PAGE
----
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April 14th 2009

Concerns about Corporate Earnings Lift Dollar

Last week marked the beginning of earnings season, as corporations release the results from the first quarter of 2009. The season got off to a strong start with financial heayweights Goldman Sachs and Wells Fargo both smashing analysts’ expectations with large profits. Over the next few weeks, most listed companies will report earnings, which could collectively set the pace for financial markets for the next couple months. “Markets will continue to watch the corporate earnings data very closely in the short term with company comments on prospects also very important for sentiment with any optimism liable to curb defensive dollar demand.”

The last few weeks have witnessed a general decline in risk aversion, as investors have selectively interpreted economic data to support the notion that the economy as bottomed out. Improvements in corporate earnings could reinforce this trend, especially if a majority of companies beat analysts’ expectations. In short, “Forecast-busting first quarter results from Goldman Sachs on Monday encouraged optimism that the worst may be over for financial firms, but investors stayed cautious given that there are many more results to concern.”

It will be interesting to see if and how the strong Dollar will affect corporate earnings. On the one hand,the expensive currency would be expected both to drive a decrease in exports as well as a decrease in earnings from companies that do significant business overseas, since such companies earnings appear relatively smaller in Dollar-terms when exchange rates are more favorable. On the other hand, the decrease in the US trade deficit (to a nine-year low), suggests that the strong Dollar is not exerting a negative impact. “Exports sprang back in February after six months of decline, increasing by 1.6 percent to 126.8 billion dollars and comprising mostly consumer goods, automotive vehicles, foods, feeds and beverages.”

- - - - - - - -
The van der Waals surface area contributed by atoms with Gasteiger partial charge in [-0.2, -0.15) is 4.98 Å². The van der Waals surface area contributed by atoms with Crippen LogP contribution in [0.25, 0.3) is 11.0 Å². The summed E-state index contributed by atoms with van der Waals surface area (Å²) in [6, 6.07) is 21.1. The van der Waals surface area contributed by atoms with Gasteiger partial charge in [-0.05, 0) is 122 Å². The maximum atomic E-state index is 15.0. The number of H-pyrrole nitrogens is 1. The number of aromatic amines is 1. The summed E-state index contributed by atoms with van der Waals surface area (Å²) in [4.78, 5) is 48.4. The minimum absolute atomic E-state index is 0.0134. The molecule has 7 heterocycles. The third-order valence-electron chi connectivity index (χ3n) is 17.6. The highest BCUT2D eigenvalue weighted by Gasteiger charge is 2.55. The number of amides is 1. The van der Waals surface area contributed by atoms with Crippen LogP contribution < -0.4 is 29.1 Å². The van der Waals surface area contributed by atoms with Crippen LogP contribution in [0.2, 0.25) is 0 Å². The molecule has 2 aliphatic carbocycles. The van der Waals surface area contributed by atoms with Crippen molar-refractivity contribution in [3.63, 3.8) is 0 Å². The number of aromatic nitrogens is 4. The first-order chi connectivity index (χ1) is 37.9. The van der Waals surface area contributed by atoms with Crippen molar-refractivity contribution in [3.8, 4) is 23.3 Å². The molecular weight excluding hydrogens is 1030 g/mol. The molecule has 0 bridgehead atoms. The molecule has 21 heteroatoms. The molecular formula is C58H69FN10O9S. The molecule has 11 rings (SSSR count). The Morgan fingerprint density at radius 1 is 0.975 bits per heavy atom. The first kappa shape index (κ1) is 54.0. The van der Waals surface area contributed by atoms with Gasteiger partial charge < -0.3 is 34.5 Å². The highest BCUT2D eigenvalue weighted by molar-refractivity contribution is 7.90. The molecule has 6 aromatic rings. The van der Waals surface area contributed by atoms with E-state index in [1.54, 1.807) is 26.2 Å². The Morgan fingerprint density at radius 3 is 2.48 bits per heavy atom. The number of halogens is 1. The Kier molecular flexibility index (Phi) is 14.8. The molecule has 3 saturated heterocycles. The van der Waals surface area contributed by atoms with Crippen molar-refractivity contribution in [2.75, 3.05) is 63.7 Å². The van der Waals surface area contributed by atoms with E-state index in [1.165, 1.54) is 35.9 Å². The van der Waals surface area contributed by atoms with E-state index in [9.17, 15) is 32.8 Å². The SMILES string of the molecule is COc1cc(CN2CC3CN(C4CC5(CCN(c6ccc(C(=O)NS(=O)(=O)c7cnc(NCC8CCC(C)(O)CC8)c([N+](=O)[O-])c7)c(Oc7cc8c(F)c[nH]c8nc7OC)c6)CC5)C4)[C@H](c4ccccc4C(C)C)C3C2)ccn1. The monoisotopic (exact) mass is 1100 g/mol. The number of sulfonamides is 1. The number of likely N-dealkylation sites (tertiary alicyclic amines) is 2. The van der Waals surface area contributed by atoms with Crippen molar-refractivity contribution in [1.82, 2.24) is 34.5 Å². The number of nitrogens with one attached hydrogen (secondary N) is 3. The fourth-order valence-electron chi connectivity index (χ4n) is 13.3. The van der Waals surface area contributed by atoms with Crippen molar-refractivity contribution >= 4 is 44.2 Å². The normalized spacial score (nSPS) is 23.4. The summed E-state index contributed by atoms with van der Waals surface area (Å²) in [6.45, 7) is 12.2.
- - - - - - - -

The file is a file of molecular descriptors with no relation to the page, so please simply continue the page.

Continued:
us_trade_balance_february_2009Ironically, an improvement in corporate profitability would further drive risk-taking and would thus have the effect of weakening the Dollar. One would think that an improved economic outlook would strengthen the Dollar. In actuality, financial and psychological factors continue to predominate in financial markets, and investors are looking for an excuse to dump the Dollar in favor of higher-yielding alternatives.

Their is a danger in currency markets taking their cues from stocks, given that the bear-market rally that unfolded over the last month is one of the most dramatic in history. The herd mentality has caused investors to become complacent about risk and pile willy-nilly back into the markets. Writes one analyst, “The growing potential for economic disappointment due to further growth contraction as well as overly confident, economically myopic policy-makers leaves stocks set up for a major wave of selling.”

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Posted by Adam Kritzer | in Economic Indicators, US Dollar | No Comments »

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